Temporary exhibition

Wounded soldier, athlete soldier: the route of a reconstruction

The First World War left a lasting mark on the bodies and minds of soldiers. 
In 1919, nearly 21 million soldiers were wounded and mutilated. Their crippled and damaged bodies required rehabilitation, reconstruction and reintegration into a world that was also being rebuilt. 
In France, many institutions played an important role in the care and reconstruction of war victims. 
Physical activity and sport also emerged as key tools in the rehabilitation of war wounded. Rehabilitation through sport was promoted throughout the 20th century. 
From the 1960s onwards, these sporting activities became institutionalised and then globalised. This led to the emergence of the "disabled sport" identity.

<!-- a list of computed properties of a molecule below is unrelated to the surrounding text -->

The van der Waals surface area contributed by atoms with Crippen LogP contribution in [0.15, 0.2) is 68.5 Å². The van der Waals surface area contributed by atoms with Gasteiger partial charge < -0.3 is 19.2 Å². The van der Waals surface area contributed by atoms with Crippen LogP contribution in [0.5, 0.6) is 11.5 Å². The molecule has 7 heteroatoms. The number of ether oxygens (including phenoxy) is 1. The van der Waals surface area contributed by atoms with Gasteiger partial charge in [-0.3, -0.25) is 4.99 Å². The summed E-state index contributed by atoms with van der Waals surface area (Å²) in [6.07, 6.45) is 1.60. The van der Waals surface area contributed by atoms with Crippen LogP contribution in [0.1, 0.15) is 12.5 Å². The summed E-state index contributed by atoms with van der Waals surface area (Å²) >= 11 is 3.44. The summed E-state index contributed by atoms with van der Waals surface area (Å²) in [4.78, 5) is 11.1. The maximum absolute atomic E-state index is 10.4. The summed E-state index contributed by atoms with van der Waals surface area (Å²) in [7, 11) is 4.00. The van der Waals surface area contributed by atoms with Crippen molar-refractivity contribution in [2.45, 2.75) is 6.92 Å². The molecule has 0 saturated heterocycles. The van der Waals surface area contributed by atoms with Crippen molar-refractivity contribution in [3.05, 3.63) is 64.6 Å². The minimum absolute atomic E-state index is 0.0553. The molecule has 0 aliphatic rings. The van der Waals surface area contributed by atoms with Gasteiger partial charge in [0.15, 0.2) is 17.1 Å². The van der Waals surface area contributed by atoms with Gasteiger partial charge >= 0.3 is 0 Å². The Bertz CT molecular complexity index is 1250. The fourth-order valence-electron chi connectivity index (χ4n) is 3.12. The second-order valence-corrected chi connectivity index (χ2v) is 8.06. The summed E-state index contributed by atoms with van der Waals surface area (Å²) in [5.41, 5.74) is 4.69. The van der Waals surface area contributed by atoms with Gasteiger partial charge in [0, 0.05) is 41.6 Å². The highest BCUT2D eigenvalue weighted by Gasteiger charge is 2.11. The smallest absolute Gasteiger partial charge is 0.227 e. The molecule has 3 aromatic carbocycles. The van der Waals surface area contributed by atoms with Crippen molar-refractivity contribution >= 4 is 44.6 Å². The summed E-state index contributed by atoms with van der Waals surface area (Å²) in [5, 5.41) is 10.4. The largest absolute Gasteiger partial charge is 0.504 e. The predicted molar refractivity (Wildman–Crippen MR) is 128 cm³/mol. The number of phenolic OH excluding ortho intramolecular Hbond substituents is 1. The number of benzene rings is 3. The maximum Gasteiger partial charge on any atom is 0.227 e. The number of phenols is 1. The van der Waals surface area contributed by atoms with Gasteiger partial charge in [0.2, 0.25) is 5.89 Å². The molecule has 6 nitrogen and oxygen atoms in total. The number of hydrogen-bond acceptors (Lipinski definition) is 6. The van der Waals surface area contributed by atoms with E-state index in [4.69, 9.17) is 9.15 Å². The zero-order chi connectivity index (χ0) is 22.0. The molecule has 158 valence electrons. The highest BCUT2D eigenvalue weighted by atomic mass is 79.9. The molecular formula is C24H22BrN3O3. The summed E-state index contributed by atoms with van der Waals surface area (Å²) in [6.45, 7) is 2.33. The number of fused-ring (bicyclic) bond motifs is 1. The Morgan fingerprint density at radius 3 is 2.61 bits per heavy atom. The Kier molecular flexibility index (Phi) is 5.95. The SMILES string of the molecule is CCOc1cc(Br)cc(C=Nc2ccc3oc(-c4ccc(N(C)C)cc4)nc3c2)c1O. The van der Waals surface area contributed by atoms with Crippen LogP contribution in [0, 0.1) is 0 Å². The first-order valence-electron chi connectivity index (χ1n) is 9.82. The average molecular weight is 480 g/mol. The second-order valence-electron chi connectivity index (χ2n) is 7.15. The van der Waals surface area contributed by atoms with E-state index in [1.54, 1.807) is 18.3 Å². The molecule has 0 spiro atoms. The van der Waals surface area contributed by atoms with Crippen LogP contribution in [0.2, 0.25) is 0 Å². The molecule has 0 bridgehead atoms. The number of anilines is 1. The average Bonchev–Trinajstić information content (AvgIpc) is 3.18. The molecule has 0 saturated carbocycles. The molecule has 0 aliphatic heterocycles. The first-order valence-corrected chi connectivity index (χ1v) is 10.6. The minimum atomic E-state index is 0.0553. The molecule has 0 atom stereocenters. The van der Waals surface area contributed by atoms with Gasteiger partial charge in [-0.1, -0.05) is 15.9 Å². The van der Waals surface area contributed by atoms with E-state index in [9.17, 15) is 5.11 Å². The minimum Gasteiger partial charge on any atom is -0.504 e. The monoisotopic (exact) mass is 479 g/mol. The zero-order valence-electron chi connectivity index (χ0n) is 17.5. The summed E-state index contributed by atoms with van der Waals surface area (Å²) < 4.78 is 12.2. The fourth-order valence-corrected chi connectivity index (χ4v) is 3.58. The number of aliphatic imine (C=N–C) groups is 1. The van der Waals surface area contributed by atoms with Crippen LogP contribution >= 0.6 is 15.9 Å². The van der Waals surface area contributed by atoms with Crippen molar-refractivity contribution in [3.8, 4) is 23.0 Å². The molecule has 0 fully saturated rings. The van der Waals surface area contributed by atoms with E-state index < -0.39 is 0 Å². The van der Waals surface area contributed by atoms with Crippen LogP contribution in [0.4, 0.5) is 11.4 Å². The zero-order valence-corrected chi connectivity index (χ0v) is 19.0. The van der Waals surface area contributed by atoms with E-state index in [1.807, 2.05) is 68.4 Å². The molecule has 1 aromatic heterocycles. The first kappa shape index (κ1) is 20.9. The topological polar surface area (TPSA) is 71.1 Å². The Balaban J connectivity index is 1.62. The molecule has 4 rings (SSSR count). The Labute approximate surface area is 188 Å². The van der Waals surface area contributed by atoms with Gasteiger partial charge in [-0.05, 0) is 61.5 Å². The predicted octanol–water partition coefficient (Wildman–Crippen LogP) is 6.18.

Sports associations and federations were set up. They structured and regulated these activities so that war wounded could play in the best possible conditions. 
Throughout history, prostheses have also played an essential role in repairing and compensating for the loss of limbs. During the First World War, new prostheses made it possible to return to a social and professional life. In the early 2000s, researchers created prostheses that enabled these "new sportsmen and women" to perform at their best. 

The Olympic and Paralympic Games to be held in France in the summer of 2024 will put these athletes in the spotlight. The Musée de la Bataille de Fromelles and the University of Lille are taking this opportunity to highlight the advances that are making these athletes ever more powerful. 
With this new temporary exhibition, discover the innovations, the major events and the careers of these sportsmen and women who shed light on this new history. 
26 June 2024 to 2 February 2025 
Free admission. Available in English and French. 

Partenaires de l'exposition temporaire "Soldat blessé, soldat sportif : Itinéraire d'une reconstruction"